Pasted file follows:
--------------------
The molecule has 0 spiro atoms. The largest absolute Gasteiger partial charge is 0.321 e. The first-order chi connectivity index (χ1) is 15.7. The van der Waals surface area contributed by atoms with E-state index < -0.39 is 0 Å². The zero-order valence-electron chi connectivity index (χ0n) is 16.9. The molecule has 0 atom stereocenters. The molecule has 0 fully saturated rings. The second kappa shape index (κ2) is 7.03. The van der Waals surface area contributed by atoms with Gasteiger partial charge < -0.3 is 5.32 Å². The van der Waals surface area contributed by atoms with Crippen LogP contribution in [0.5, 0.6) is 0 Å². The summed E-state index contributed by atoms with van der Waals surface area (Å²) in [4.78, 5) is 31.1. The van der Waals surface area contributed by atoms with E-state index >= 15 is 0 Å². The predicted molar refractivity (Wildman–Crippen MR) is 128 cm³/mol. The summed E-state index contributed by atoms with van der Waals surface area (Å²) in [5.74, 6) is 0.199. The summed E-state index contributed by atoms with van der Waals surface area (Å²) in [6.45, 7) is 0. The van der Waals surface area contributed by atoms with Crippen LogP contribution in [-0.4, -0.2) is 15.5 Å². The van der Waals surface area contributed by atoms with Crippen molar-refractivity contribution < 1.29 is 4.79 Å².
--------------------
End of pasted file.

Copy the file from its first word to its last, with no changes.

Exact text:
The molecule has 0 spiro atoms. The largest absolute Gasteiger partial charge is 0.321 e. The first-order chi connectivity index (χ1) is 15.7. The van der Waals surface area contributed by atoms with E-state index < -0.39 is 0 Å². The zero-order valence-electron chi connectivity index (χ0n) is 16.9. The molecule has 0 atom stereocenters. The molecule has 0 fully saturated rings. The second kappa shape index (κ2) is 7.03. The van der Waals surface area contributed by atoms with Gasteiger partial charge < -0.3 is 5.32 Å². The van der Waals surface area contributed by atoms with Crippen LogP contribution in [0.5, 0.6) is 0 Å². The summed E-state index contributed by atoms with van der Waals surface area (Å²) in [4.78, 5) is 31.1. The van der Waals surface area contributed by atoms with E-state index >= 15 is 0 Å². The predicted molar refractivity (Wildman–Crippen MR) is 128 cm³/mol. The summed E-state index contributed by atoms with van der Waals surface area (Å²) in [5.74, 6) is 0.199. The summed E-state index contributed by atoms with van der Waals surface area (Å²) in [6.45, 7) is 0. The van der Waals surface area contributed by atoms with Crippen LogP contribution in [-0.4, -0.2) is 15.5 Å². The van der Waals surface area contributed by atoms with Crippen molar-refractivity contribution < 1.29 is 4.79 Å².